Warning signs keep piling up that the American economy is slowing down, if not headed for an outright recession.
CNBC reports that IHS Markit's U.S. manufacturing purchasing managers index this month contracted for the first time since September 2009.
"New orders received by manufacturers dropped the most in 10 years, while the data also showed export sales tanked to the lowest level since August 2009," CNBC reports.
A major reason for the drop in manufacturing orders has been President Donald Trump's trade war with China, which has raised the prices of raw materials such as steel and aluminum that are used for manufacturing goods.
Additionally, IHS Markit economics associate director Tim Moore says that this manufacturing slump is impacting the service economy as well.
“The most concerning aspect of the latest data is a slowdown in new business growth to its weakest in a decade, driven by a sharp loss of momentum across the service sector,” Moore explains. “Survey respondents commented on a headwind from subdued corporate spending as softer growth expectations at home and internationally encouraged tighter budget setting.”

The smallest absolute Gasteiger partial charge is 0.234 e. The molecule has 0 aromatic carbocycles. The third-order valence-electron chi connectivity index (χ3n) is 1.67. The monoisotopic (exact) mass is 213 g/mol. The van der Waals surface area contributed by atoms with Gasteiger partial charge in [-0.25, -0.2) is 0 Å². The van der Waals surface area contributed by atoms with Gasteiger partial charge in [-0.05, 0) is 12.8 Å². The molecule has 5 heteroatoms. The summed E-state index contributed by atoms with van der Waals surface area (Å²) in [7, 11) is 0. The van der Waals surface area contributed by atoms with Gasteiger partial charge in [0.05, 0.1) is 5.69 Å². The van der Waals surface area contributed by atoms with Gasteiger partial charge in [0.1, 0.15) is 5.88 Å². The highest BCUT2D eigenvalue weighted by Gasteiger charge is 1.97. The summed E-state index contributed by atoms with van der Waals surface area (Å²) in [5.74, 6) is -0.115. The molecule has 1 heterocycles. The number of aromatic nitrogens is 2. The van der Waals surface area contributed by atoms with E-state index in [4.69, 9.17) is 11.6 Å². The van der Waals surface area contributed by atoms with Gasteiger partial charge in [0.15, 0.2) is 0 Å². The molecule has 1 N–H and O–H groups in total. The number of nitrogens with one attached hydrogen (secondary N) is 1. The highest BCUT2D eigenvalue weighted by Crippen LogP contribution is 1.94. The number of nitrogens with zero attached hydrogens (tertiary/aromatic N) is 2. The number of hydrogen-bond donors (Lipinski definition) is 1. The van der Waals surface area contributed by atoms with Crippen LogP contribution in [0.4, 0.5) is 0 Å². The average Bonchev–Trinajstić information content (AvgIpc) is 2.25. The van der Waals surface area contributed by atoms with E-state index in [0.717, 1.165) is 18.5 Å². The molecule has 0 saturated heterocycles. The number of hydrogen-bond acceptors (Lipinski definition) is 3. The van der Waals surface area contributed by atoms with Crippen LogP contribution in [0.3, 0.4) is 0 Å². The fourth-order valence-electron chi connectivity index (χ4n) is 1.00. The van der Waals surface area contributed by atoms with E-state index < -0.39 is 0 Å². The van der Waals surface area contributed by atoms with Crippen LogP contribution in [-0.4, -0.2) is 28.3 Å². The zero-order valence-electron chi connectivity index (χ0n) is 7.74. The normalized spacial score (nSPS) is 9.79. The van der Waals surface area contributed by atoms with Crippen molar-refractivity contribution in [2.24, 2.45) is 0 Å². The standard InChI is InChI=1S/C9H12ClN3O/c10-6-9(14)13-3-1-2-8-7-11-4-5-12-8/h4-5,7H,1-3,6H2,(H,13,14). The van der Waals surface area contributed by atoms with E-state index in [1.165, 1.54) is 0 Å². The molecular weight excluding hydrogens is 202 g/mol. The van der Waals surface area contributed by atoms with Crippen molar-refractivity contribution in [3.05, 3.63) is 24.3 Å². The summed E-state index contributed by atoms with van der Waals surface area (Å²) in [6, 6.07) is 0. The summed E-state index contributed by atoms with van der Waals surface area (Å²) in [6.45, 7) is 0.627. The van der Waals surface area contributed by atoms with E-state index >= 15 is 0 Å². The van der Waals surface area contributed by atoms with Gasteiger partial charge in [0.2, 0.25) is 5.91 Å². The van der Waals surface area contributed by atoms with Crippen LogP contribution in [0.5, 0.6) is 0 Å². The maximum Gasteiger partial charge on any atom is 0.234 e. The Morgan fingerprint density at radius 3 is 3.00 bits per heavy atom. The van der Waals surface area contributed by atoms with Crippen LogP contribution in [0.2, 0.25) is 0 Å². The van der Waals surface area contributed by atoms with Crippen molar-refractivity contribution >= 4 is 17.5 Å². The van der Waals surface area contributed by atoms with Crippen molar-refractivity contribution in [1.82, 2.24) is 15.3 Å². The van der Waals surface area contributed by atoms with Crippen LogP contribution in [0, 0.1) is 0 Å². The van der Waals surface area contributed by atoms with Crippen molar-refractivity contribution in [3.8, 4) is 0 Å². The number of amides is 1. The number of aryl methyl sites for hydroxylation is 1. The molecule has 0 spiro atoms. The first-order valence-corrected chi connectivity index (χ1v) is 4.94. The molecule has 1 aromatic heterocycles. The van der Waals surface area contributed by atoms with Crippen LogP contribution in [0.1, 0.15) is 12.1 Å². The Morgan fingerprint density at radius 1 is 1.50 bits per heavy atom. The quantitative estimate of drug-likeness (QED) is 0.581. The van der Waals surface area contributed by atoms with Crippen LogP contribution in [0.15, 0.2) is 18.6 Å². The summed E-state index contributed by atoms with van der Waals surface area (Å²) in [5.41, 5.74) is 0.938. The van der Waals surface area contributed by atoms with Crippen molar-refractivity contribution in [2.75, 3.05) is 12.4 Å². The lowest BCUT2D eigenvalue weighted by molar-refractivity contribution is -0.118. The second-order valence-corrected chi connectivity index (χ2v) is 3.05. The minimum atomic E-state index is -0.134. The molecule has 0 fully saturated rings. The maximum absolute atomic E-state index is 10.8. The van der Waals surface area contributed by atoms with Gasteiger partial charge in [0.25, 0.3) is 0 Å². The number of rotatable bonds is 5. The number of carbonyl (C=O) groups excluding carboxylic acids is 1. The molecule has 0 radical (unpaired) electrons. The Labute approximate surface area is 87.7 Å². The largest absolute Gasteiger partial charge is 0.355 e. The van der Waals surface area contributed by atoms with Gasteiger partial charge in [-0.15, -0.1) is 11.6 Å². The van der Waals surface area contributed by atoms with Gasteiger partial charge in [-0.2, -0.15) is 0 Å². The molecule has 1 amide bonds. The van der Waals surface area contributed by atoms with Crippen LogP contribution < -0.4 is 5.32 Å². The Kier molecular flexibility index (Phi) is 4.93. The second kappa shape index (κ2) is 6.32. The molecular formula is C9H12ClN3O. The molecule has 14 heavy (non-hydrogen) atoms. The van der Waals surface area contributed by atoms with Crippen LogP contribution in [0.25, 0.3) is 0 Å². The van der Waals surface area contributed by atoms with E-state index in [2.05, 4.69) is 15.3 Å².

The U.S. Treasury bond yield curve also inverted once again on Thursday, which means that interest rates for 10-year treasury bonds were lower than interest rates for 2-year bonds. In the past, an inverted yield curve has been a key sign of a coming economic recession.